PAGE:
A Proposal for Significant Changes to the 2025 Runoffs, Super Tour, and Majors Aims for Increased Competition on all Levels

In motorsports, change should be the only constant. Whether you’re talking about developing a race car or event organization, if you’re not striving for improvement, you’re falling behind.

Each year, the Club Racing Board (CRB), the SCCA® Board of Directors (BoD), and the SCCA staff analyze the performance of the Summit Racing Equipment SCCA Road Racing program, spanning Regional to National events. Recent analyses brought forth the Green-to-Checker initiative, which in turn led to the introduction of the Flagtronics electronic flagging system being utilized at Hoosier Racing Tire SCCA Super Tours and the National Championship Runoffs®.

Most recently, SCCA Staff, CRB, and BoD worked together to develop a proposal to strengthen SCCA’s Road Racing program, which was presented during a live, online webinar on June 13, 2024, hosted by SCCA Vice President of Road Racing Eric Prill on behalf of the leadership group. The complete proposal can be downloaded here.

“Tonight’s topics are centered around the National Road Racing program, which includes the Runoffs, Hoosier Super Tour, and Conference Majors,” Prill said early in the webinar. “And while you will not hear plans specific to Regional programs, it is expected that many of these programs will benefit from some of the features of this proposal.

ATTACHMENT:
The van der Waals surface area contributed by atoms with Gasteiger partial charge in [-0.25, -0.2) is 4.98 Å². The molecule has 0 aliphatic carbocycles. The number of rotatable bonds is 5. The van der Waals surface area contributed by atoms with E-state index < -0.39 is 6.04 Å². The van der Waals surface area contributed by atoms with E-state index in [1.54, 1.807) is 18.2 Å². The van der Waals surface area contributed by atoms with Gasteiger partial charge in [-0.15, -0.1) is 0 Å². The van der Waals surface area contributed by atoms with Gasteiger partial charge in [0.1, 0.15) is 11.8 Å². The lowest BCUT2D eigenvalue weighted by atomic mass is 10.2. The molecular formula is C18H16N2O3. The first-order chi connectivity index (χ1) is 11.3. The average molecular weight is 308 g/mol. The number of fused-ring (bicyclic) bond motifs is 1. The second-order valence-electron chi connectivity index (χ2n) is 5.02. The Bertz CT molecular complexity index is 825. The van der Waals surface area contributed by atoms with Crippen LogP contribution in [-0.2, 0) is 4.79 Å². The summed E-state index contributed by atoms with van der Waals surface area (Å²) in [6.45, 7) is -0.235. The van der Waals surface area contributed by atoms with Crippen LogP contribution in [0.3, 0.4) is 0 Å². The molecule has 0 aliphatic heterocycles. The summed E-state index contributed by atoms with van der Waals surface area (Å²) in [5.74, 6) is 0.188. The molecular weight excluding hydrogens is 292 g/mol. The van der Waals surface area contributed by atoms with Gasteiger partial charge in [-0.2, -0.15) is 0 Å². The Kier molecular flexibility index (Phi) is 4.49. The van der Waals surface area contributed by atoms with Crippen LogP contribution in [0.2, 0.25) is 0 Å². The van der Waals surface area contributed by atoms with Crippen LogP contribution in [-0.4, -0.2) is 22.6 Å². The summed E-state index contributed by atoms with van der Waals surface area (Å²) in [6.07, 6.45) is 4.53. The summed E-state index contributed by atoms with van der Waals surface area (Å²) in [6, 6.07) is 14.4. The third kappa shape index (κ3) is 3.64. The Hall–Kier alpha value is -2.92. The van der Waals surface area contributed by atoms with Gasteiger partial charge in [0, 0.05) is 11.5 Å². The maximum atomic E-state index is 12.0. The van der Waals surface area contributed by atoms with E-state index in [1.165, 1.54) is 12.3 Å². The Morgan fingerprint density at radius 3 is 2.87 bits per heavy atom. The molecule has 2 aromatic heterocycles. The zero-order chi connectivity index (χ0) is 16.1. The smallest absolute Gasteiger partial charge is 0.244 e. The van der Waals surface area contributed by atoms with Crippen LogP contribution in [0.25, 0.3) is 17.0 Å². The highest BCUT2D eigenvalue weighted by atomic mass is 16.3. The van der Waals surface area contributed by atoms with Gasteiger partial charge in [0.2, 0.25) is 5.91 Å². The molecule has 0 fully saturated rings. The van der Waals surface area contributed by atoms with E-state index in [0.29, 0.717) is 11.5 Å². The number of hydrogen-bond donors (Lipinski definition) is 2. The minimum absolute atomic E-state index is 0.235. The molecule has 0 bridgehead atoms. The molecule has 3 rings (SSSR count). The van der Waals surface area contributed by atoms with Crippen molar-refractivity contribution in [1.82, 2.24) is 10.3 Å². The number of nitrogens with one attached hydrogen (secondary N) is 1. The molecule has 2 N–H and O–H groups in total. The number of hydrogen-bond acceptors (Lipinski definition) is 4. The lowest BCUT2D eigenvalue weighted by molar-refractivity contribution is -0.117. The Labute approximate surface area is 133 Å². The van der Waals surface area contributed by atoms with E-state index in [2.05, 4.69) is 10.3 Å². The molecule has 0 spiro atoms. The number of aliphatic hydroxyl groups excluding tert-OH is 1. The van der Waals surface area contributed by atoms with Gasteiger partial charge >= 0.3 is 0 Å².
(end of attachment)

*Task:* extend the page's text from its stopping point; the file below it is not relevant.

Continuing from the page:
“This evening will provide an overview of the direction being proposed, which will open a period of feedback from the membership between now and the Club Racing Board and Board of Directors meetings the final week of July.”

The webinar, which can be viewed in its entirety here, covered the proposal’s three main goals: improving the Runoffs experience, improving the participant experience and competition at Majors events, and supporting class evolution.

A Runoffs Analysis

Prill explained that there are multiple factors at work with the Runoffs.

The first component, which Prill referred to as the “elephant in the room,” is the length of the Runoffs, which currently takes nine days of on-track activity to provide testing, qualifying, and individual races for the 26 National Championship classes.

The proposal states that starting in 2025, the Runoffs will consist of two days of qualifying and two days of racing, preceded by three days of optional pre-event testing. Each day can accommodate 18 20-minute sessions, which provides space and time for 18 class qualifying sessions on qualifying days and nine races per day (Saturday and Sunday). The reduced number of Runoffs event days will help contain costs for volunteers, racers, and the Club as a whole.